Monday, September 1, 2014

A minute in the life of a HSP: nightclub

A man may throw his arm around me in a nightclub, and I will be paralysed with indecision for a few moments. There is so much to observe in those few seconds, and it takes time to process.

There will be the way he smells, and not just the dominant scent he's chosen to spritz himself with... there are so many to notice with that kind of proximity to another person. His cologne will probably be first, the smell of his drink on his breath, and cigarettes if he smokes them (no matter how much gum he has chewed to try to cover it up – I can smell that too). Then an undertone of sweat, a trace of his shampoo, his underlying body odour. What he washes his clothes with, what he has had on his hands during the day. And then for each scent that I catalogue, reactions that I cannot catch, human chemistry doing what it does. At best I can perhaps note whether I like it or not.

Then there's the pressure and warmth of his arm, where he chooses to place his hand (does he flop it over the top of my arm, or curl it around towards my breast? What is he trying to communicate?).  Whether his armpit connects with my shoulder or not, what my shirt will smell like when he moves away, whether any part of his arm is touching my bare skin.

My body reacting to being touched – usually for the first time in quite a while. It usually startles me. The sensation of my heartbeat accelerating, the quiver in my stomach, the warm twitch in my groin, my posture softening to accommodate the weight of another body, my skin crawling or raising goosebumps or warming under his flesh.

The feeling of the intention behind the touch. The differences between I-want-to-take-you-away-and-plunge-myself-into-your-body and I-am-touching-you-because-I-think-you-were-asking-for-it-with-the-way-you-dance. Or I'm-just-drunk-and-have-lost-my-sense-of-appropriate-personal-boundaries. All very different to excuse-me-you're-in-my-way-stop-dancing-for-a-second-and-let-me-through. 

The reactions of the people around me. The friends wondering why I'm still standing there with this man draped over me when they can clearly see he's a waste of time. The other men waiting to see how I'll react so they know how they can approach me when they have a go.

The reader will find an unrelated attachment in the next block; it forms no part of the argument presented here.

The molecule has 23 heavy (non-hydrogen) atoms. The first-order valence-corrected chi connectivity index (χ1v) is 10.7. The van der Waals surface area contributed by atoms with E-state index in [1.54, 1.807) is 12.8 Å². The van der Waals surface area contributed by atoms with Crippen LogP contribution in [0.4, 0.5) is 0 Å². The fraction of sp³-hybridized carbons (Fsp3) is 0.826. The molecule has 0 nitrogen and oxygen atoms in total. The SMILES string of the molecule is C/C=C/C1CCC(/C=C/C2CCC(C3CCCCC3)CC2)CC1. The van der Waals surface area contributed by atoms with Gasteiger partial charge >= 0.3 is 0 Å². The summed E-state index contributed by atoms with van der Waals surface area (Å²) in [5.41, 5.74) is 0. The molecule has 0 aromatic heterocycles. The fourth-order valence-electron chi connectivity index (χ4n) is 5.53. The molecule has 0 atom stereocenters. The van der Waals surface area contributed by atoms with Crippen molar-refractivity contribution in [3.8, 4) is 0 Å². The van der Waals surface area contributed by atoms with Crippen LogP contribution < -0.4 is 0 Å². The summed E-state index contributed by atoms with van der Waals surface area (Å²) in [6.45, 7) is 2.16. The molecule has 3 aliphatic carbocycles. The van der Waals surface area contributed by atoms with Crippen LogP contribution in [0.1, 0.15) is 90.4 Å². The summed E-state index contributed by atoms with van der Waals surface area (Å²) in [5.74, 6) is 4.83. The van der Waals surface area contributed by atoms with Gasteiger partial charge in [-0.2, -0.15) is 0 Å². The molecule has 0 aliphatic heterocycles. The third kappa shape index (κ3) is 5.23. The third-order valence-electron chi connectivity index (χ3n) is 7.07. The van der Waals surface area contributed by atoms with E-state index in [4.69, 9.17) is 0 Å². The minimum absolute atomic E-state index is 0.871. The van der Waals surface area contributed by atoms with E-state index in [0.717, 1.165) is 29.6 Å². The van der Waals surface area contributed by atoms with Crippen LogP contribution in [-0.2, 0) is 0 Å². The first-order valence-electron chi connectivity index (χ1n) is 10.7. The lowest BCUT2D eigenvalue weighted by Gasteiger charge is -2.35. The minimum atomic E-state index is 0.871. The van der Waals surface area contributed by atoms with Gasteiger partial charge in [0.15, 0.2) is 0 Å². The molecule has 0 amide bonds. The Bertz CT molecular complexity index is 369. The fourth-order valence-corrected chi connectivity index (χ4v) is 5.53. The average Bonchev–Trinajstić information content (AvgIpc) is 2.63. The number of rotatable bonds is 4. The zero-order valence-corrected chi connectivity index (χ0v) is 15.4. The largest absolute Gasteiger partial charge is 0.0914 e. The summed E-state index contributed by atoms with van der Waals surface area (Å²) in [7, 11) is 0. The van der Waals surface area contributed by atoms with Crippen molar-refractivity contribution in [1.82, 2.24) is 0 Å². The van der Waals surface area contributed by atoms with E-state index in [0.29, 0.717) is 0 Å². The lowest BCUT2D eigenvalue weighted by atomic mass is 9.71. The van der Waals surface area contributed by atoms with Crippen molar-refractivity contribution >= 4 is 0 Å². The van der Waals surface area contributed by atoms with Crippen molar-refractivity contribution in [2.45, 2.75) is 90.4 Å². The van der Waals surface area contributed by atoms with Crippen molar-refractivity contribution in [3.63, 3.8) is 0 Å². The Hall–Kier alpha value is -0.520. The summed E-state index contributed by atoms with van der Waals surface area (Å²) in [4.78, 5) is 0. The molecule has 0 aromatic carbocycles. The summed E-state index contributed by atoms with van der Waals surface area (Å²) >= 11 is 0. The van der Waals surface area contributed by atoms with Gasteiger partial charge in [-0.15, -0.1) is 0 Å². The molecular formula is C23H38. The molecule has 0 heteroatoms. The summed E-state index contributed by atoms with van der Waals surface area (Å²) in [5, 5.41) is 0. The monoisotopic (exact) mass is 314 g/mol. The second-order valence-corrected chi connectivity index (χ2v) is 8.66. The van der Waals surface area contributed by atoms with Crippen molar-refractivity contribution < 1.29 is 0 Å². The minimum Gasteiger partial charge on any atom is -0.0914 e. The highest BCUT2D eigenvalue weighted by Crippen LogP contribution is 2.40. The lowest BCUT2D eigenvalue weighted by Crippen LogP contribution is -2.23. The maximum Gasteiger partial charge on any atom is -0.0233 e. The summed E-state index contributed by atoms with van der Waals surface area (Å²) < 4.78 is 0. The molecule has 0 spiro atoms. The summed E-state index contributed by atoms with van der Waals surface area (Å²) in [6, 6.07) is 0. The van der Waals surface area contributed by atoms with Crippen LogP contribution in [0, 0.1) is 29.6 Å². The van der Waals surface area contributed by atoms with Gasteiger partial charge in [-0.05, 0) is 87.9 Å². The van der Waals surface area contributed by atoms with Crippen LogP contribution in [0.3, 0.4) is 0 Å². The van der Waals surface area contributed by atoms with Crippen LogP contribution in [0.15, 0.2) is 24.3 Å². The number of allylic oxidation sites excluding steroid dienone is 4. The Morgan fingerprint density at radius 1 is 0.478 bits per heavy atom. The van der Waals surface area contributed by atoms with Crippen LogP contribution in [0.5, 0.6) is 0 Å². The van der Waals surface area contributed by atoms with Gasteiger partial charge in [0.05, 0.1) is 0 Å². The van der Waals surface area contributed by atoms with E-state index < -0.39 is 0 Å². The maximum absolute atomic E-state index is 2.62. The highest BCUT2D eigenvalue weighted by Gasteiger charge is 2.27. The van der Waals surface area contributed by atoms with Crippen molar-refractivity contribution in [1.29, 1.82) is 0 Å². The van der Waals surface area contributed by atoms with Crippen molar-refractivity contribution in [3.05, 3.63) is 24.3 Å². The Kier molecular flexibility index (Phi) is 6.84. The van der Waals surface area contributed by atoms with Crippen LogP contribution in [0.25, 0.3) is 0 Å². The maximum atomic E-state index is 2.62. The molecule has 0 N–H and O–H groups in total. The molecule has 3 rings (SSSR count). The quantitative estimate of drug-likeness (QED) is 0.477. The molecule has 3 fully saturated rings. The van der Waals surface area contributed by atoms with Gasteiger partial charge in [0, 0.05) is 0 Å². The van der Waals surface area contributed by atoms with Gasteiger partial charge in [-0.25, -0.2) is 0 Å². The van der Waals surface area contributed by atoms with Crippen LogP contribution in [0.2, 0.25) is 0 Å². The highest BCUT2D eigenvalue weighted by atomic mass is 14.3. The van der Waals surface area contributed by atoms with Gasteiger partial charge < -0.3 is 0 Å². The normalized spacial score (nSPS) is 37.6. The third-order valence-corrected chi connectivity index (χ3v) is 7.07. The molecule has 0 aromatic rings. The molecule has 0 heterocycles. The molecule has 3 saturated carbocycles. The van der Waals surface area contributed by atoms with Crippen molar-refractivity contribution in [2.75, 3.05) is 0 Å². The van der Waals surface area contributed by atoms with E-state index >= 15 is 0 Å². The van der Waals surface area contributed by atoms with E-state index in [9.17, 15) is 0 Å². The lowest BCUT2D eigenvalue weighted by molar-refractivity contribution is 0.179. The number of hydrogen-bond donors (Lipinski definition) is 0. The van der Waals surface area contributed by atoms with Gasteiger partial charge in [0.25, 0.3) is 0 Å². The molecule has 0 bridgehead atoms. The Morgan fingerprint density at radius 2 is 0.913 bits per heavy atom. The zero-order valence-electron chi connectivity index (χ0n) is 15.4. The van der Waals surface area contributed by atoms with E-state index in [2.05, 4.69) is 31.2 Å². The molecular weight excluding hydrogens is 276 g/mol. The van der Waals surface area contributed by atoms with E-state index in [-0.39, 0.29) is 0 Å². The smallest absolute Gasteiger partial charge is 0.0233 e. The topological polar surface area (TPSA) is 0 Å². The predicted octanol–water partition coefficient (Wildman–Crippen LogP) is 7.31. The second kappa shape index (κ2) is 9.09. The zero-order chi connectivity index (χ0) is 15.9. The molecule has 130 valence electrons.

And all of this sometimes before I've even seen him, before I've had a chance to take in anything about this person. Before I've seen his face. Before I've been able to make the choice about whether I want this person to touch me, and then whether I want to do anything about it. And then what it means, not just for me, but the meaning this stranger will attribute to my choice, my behaviour.

The quiet question of danger, of whether I'll be able to convince him that I mean no, of whether he might try to take something from me that I don't want to give. The constant feeling of being prey, of the only choice being to accept or reject what is offered to me. That my choice is to be here and to subject myself to this peculiar intimacy with people I don't know, and to learn the myriad unspoken rules as best I can... or to go home, to not dance, to not raise my eyes to the twirling lights on the ceiling, to not spend time trying to fit my social oddities into the rituals of others.

I question my own motives. I will wonder if I really am here just to dance and spend time with people I am trying to make my friends. Or, if I know the nature of these places, the nature of what happens here, and I go in willingly, am I inviting it? Am I placing myself in the path of temptation? Do I enjoy the attention more than it repulses me?

Eventually I will push him away, pick up my drink and settle my nerves again. I'll return to dancing with my elbows swinging around me or huddle closer to my companions. And no-one will be the wiser about what has happened in that one chaotic minute.

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